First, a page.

1) Schools will get an infusion of cash, families with kids will get a $350 tax rebate (though not until next year) and minimum wage workers will see their compensation rise to $9 an hour over the next three years. Those are the highlights of New York State's budget, which was passed by the State Senate and is expected to pass the Assembly this week ahead of the April 1 deadline.

2) Buffering … buffering … buffering. Subscribers to services like Netflix and Hulu have been seeing a lot more of the dreaded buffering message lately, thanks to a cyberwar between hackers and a spam-fighting group. Why should you care? Aside from interrupting your movies, the cyberattacks have become so all-encompassing that they're threatening the basic infrastructure of the internet. If the cyberwar continues to escalate, experts warn millions of Internet users could be cut off from essential services like email and online banking.

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3) Moviegoers will get an early taste of the summer blockbuster season on Thursday as "GI Joe: Retaliation" opens in theaters. The Knicks got a preview with a private screening earlier this week, and although the movie didn't exactly earn a ringing endorsement from critics, that didn't stop the first "GI Joe" movie, which banked an impressive $302 million in 2009. Paramount Pictures is wagering on a similar turnout for the sequel, which is based on Hasbro's long-running line of action figures.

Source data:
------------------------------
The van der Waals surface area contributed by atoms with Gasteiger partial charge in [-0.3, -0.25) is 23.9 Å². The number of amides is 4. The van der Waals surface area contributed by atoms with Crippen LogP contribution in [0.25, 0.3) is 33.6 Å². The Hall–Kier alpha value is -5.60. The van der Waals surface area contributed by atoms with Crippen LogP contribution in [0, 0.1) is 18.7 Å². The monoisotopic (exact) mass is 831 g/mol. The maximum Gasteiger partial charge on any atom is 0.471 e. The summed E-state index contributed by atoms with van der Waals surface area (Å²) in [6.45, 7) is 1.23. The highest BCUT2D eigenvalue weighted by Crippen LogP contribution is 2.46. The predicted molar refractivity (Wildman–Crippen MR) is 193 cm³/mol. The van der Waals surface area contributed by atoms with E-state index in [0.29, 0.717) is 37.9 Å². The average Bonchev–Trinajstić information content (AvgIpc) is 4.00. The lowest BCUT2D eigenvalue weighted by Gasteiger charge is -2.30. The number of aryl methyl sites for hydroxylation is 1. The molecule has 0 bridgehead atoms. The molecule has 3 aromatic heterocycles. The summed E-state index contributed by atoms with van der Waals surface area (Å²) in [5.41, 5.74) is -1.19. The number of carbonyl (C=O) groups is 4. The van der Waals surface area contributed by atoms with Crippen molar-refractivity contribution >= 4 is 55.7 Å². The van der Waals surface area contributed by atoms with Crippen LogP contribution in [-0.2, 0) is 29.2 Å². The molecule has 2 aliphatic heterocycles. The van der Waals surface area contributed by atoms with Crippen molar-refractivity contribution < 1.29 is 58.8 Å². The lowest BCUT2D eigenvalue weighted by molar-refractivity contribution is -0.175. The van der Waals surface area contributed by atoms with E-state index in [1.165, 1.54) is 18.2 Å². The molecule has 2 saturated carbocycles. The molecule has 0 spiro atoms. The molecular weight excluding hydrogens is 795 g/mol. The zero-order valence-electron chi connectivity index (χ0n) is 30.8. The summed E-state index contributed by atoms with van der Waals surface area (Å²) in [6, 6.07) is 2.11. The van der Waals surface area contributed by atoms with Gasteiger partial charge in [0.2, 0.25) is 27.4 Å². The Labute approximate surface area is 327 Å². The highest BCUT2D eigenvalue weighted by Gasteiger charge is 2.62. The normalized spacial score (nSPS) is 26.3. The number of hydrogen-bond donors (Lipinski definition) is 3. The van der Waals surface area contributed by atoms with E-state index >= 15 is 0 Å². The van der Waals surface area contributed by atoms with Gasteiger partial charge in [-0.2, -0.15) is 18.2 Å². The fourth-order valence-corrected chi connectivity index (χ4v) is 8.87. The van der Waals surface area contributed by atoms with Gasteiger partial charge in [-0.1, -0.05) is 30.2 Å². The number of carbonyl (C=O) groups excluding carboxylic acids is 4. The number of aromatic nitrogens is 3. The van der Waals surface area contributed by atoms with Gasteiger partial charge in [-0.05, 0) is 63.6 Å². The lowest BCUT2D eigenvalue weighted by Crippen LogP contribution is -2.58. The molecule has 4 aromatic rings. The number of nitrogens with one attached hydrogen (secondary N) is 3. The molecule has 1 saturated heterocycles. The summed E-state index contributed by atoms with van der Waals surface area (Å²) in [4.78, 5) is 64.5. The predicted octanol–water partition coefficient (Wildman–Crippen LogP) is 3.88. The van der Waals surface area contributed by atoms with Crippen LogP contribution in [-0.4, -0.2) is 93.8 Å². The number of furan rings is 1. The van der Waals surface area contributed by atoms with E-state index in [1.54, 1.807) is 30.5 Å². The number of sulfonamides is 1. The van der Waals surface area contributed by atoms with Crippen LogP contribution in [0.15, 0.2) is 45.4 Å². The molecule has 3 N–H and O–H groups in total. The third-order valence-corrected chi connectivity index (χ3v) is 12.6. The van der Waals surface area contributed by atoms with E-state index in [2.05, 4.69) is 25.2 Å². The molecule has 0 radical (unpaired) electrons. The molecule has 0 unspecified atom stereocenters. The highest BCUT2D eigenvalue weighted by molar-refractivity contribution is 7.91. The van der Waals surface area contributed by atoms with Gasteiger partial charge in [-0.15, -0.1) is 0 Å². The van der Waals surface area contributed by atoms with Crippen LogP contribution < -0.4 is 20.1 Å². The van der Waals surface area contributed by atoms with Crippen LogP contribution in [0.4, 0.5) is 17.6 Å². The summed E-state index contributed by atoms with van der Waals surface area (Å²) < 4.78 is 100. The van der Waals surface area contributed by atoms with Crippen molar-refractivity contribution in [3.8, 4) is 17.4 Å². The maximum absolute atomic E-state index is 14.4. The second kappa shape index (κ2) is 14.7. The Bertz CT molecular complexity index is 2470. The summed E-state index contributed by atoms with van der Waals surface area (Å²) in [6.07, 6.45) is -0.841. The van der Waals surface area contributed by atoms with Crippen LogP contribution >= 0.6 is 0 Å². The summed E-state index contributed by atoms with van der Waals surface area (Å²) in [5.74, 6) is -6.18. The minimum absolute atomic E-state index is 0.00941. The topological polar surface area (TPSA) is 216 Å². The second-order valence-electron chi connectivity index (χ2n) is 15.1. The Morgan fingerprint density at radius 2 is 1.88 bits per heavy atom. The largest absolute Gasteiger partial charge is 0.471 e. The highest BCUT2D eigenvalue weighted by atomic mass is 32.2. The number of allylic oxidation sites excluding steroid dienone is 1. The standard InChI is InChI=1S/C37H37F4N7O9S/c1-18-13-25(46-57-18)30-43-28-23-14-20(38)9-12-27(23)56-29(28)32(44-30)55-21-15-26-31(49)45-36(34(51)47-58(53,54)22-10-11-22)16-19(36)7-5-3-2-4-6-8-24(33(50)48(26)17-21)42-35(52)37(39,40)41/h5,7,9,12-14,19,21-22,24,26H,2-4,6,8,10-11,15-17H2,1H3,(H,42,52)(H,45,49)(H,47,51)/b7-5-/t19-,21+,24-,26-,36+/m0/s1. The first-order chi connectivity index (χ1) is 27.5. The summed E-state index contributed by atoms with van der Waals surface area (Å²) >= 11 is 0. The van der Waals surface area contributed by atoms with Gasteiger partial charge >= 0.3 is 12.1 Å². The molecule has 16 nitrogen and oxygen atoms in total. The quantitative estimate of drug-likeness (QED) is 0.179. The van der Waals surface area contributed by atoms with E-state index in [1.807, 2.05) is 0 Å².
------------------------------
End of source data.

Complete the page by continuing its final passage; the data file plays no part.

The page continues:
4) In "Game of Thrones," you win or you die. Or you wait online for an hour to take your photo atop the iconic Iron Throne from HBO's hit show. With the premiere of the third season just days away, the free "Game of Thrones" exhibit opens in Manhattan on Thursday. Fans who stop by will get close-up looks at costumes, "artifacts" and weapons from the show's first two seasons. The exhibit, at 3 W. 57th St., runs until April 3.

5) Gun control supporters are struggling to win over moderate congressional Democrats in their drive to push expanded background checks for firearms purchasers through the Senate next month. On Thursday, state Attorney General Eric Schneiderman will detail his ideas on the issue  with members of the media.